Some Republican analysts feel the same way.

“These are very competitive districts in a very competitive county,” former Colorado GOP chairman Dick Wadhams said. “And if the wrong candidates win these primaries, they cannot win these competitive districts. Lang Sias can win. Mario Nicolais can win. Their opponents (Woods and Sanchez) cannot.” [Pols emphasis]

With victories in these two key battleground primaries now in hand, Dudley Brown's Rocky Mountain Gun Owners now moves to the next stage–as Brown put it, "hunting Democrats" in the general elections. But that is quite likely to prove a bridge too far for RMGO, who has had great success getting their favored candidates elected largely by winning GOP primaries in safe Republican seats. In a general election in a competitive district, what operates in RMGO's favor in a safe-seat primary becomes a liability. Both RMGO endorsed candidates who won last night in Jefferson County, Laura Waters Woods and Tony Sanchez, and distantly out of the mainstream of a wide variety of issues that have nothing to do with guns.

While no one should write off these races by any stretch of the imagination in what remains a challenging year, Democrats were cut a tremendous break last night when the more electable Republicans lost these two primaries. RMGO, whose energies Republicans have been glad to channel when it suits their purposes, may be about to discover the hard limit of their power.

In a way that's going to leave a mark.

RMGO Busy Getting Favored Candidates Nominated

woodsrmgo

A last-minute plea from Rocky Mountain Gun Owners executive director Dudley Brown today touts endorsements for Senate District 19 Republican Senate candidate Laura Woods, as the clock winds down to next Tuesday's GOP primary elections:

For the past several weeks, you've received many e-mails from me urging you to vote for conservative Republican Laura Woods in the June 24th Primary Election for Senate District 19.

However, I don't just want you to take my word for it, but also consider the other conservative champions who are supporting Laura, including:

Top-rated conservative State Representative Justin Everett,
Weld County Sheriff and gun rights lawsuit leader John Cooke,
Former U.S. Senator Bill Armstrong, 
State Senator Ted Harvey, and
Former State Senator Dave Schultheis.

Now, these individuals know exactly what it takes to fight for your Constitutional rights.

Take it from these proven conservative leaders, and vote for Republican Laura Woods in the June 24th Primary Election.

With a tag team of Bill Armstrong and Dave Schultheis in her corner, how can anybody stand in Laura Waters Woods' way? And since this is an RMGO email, there is of course a healthy portion of recycled scumbagging for Woods' opponent, two-time loser Lang Sias:

You may have even heard Laura on morning talk radio shows like Peter Boyles, as a key spokesperson for the recall effort.

If you did hear her, then you know just how passionate and committed she is about protecting our rights. 

Unfortunately, Lang Sias, a handpicked liberal, establishment Republican, has chosen to run a primary against Laura.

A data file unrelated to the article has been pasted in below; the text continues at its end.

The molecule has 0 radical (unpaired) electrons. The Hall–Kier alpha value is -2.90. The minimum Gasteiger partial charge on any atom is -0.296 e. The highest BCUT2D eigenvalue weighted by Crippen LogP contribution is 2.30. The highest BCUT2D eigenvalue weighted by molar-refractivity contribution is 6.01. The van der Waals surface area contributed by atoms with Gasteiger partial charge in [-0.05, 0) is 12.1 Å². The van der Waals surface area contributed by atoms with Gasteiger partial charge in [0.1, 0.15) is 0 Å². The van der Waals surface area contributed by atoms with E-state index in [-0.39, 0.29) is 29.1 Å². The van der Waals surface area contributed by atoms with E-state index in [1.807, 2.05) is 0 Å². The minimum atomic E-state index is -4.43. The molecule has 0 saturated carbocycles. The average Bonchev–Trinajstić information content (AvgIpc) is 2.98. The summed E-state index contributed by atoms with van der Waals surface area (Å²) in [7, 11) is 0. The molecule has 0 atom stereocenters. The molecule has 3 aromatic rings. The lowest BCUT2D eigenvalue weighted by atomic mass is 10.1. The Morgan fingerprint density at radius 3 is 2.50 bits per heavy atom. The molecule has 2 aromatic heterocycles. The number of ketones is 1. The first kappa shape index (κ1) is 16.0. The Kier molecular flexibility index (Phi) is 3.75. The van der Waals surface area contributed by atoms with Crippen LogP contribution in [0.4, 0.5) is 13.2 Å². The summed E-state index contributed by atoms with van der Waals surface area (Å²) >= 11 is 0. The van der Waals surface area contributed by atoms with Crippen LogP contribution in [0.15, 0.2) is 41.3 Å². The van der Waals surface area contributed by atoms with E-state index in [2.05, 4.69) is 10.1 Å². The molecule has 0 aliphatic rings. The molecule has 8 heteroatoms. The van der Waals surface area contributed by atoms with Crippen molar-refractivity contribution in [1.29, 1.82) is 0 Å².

If you’ve read our emails before, you know by now that Lang Sias has already attempted to run for office TWICE in the last two election cycles and LOST – even to Evie Hudak!

Tony Sanchez.

Tony Sanchez.

RMGO is working every bit as hard to ensure their endorsed Republican candidate in Senate District 22, Tony Sanchez, beats Republican attorney Mario Nicolais. What we've heard is that in both of these races, and others where RMGO has made a primary endorsement, a robust field campaign with no shortage of volunteers is busily underway–making it quite likely that Colorado's "no compromise" gun rights organization is going to have a very good night on Tuesday.

Electability in November, of course, is another matter, but until next Wednesday morning, you won't find any Democrats raining on RMGO's parade.

Democrats Unload on Hickenlooper Over Gun Law Ramblings

UPDATE: Gov. John Hickenlooper seeks to clarify his remarks today, FOX 31's Eli Stokols:

In his first interview on the subject, Hickenlooper told FOX31 Denver that he wasn’t aware he was being filmed last Friday during a meeting with the sheriffs in Aspen when he appeared to backpedal on the magazine ban, agreeing with one sheriff that it was unenforceable and telling the group that he didn’t expect the legislation to even make it to his desk.

The remarks, he said Friday, were an effort to apologize to sheriffs who felt their voices weren’t heard during last year’s legislative process, not a disavowal of the magazine ban itself.

“I didn’t say it’s unenforceable, I said it’s difficult to enforce,” Hickenlooper said. “A lot of laws are difficult to enforce; that doesn’t mean they shouldn’t be there. If we went through the process again, I’d sign it again.” [Pols emphasis]

…A week after the meeting with the sheriffs, the governor explained that he and his staff made the decision last year to sign House Bill 1224, which bans magazines of more than 15 rounds, more than a month before the legislation reached his desk; and he said that he wouldn’t have allowed the senate to vote on the controversial measure — three Democratic senators who supported the ban were ousted from office last fall as part of a recall effort in response to the gun bills — if he were considering a veto.

—–

Very, very bad at impromptu speaking.

Very, very bad at impromptu speaking.

The Denver Post's Kurtis Lee has been eagerly running down every conceivable angle on the lingering story of Gov. John Hickenlooper's ill-fated attempt to appease Colorado county sheriffs at a meeting last week. Today, Lee reports on the response on MSNBC last night by former Senate President John Morse, who narrowly lost a recall election last year after the passage of gun safety legislation: